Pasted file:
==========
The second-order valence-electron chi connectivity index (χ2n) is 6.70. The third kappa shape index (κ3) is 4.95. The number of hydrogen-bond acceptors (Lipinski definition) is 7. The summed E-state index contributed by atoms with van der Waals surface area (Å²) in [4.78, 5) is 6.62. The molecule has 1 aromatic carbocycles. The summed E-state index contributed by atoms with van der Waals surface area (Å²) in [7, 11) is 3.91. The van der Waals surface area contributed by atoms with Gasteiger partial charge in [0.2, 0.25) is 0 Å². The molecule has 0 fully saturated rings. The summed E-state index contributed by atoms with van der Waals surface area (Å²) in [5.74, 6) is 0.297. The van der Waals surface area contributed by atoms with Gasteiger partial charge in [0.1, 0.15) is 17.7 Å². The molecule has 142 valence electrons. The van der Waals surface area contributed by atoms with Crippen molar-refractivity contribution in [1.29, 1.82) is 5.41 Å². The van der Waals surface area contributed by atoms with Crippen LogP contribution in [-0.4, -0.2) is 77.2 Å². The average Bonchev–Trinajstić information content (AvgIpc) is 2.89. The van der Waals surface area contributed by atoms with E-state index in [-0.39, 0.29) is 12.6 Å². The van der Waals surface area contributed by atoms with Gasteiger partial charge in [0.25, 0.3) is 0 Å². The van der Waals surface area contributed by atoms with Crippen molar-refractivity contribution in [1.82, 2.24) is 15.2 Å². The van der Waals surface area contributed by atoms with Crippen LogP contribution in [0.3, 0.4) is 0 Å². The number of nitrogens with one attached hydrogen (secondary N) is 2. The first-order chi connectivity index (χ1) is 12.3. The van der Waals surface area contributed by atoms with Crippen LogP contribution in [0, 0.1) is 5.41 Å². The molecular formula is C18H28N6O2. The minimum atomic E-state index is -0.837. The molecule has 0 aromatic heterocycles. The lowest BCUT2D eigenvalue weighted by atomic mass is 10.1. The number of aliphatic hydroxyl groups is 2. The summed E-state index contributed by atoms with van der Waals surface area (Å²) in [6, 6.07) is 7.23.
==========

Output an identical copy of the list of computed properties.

The second-order valence-electron chi connectivity index (χ2n) is 6.70. The third kappa shape index (κ3) is 4.95. The number of hydrogen-bond acceptors (Lipinski definition) is 7. The summed E-state index contributed by atoms with van der Waals surface area (Å²) in [4.78, 5) is 6.62. The molecule has 1 aromatic carbocycles. The summed E-state index contributed by atoms with van der Waals surface area (Å²) in [7, 11) is 3.91. The van der Waals surface area contributed by atoms with Gasteiger partial charge in [0.2, 0.25) is 0 Å². The molecule has 0 fully saturated rings. The summed E-state index contributed by atoms with van der Waals surface area (Å²) in [5.74, 6) is 0.297. The van der Waals surface area contributed by atoms with Gasteiger partial charge in [0.1, 0.15) is 17.7 Å². The molecule has 142 valence electrons. The van der Waals surface area contributed by atoms with Crippen molar-refractivity contribution in [1.29, 1.82) is 5.41 Å². The van der Waals surface area contributed by atoms with Crippen LogP contribution in [-0.4, -0.2) is 77.2 Å². The average Bonchev–Trinajstić information content (AvgIpc) is 2.89. The van der Waals surface area contributed by atoms with E-state index in [-0.39, 0.29) is 12.6 Å². The van der Waals surface area contributed by atoms with Gasteiger partial charge in [0.25, 0.3) is 0 Å². The van der Waals surface area contributed by atoms with Crippen molar-refractivity contribution in [1.82, 2.24) is 15.2 Å². The van der Waals surface area contributed by atoms with Crippen LogP contribution in [0.3, 0.4) is 0 Å². The number of nitrogens with one attached hydrogen (secondary N) is 2. The first-order chi connectivity index (χ1) is 12.3. The van der Waals surface area contributed by atoms with Crippen LogP contribution in [0, 0.1) is 5.41 Å². The molecular formula is C18H28N6O2. The minimum atomic E-state index is -0.837. The molecule has 0 aromatic heterocycles. The lowest BCUT2D eigenvalue weighted by atomic mass is 10.1. The number of aliphatic hydroxyl groups is 2. The summed E-state index contributed by atoms with van der Waals surface area (Å²) in [6, 6.07) is 7.23.